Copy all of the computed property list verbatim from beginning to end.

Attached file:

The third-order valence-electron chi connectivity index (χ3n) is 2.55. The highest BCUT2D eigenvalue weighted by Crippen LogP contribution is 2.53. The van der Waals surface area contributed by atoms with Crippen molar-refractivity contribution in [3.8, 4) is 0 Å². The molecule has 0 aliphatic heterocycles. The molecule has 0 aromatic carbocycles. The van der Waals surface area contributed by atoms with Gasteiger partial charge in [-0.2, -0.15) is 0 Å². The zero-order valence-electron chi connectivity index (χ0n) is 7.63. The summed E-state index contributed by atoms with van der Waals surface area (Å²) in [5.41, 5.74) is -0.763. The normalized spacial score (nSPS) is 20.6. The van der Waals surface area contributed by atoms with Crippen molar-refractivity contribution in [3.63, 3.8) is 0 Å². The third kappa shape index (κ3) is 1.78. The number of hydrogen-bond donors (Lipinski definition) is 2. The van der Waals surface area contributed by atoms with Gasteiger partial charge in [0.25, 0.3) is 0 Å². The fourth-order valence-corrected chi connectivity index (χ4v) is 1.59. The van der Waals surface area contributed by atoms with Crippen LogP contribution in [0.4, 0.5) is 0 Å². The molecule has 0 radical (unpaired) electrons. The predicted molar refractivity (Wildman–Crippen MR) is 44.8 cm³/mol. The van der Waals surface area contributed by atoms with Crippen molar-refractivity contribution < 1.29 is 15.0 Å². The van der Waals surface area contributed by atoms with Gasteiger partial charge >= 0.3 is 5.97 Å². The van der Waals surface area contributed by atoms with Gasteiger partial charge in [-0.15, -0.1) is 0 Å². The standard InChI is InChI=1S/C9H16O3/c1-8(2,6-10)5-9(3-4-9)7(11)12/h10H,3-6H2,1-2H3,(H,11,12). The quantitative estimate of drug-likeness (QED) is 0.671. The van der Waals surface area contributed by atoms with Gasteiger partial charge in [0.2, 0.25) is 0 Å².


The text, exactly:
The third-order valence-electron chi connectivity index (χ3n) is 2.55. The highest BCUT2D eigenvalue weighted by Crippen LogP contribution is 2.53. The van der Waals surface area contributed by atoms with Crippen molar-refractivity contribution in [3.8, 4) is 0 Å². The molecule has 0 aliphatic heterocycles. The molecule has 0 aromatic carbocycles. The van der Waals surface area contributed by atoms with Gasteiger partial charge in [-0.2, -0.15) is 0 Å². The zero-order valence-electron chi connectivity index (χ0n) is 7.63. The summed E-state index contributed by atoms with van der Waals surface area (Å²) in [5.41, 5.74) is -0.763. The normalized spacial score (nSPS) is 20.6. The van der Waals surface area contributed by atoms with Crippen molar-refractivity contribution in [3.63, 3.8) is 0 Å². The third kappa shape index (κ3) is 1.78. The number of hydrogen-bond donors (Lipinski definition) is 2. The van der Waals surface area contributed by atoms with Gasteiger partial charge in [0.25, 0.3) is 0 Å². The fourth-order valence-corrected chi connectivity index (χ4v) is 1.59. The van der Waals surface area contributed by atoms with Crippen LogP contribution in [0.4, 0.5) is 0 Å². The molecule has 0 radical (unpaired) electrons. The predicted molar refractivity (Wildman–Crippen MR) is 44.8 cm³/mol. The van der Waals surface area contributed by atoms with Crippen molar-refractivity contribution < 1.29 is 15.0 Å². The van der Waals surface area contributed by atoms with Gasteiger partial charge >= 0.3 is 5.97 Å². The van der Waals surface area contributed by atoms with Gasteiger partial charge in [-0.15, -0.1) is 0 Å². The standard InChI is InChI=1S/C9H16O3/c1-8(2,6-10)5-9(3-4-9)7(11)12/h10H,3-6H2,1-2H3,(H,11,12). The quantitative estimate of drug-likeness (QED) is 0.671. The van der Waals surface area contributed by atoms with Gasteiger partial charge in [0.2, 0.25) is 0 Å².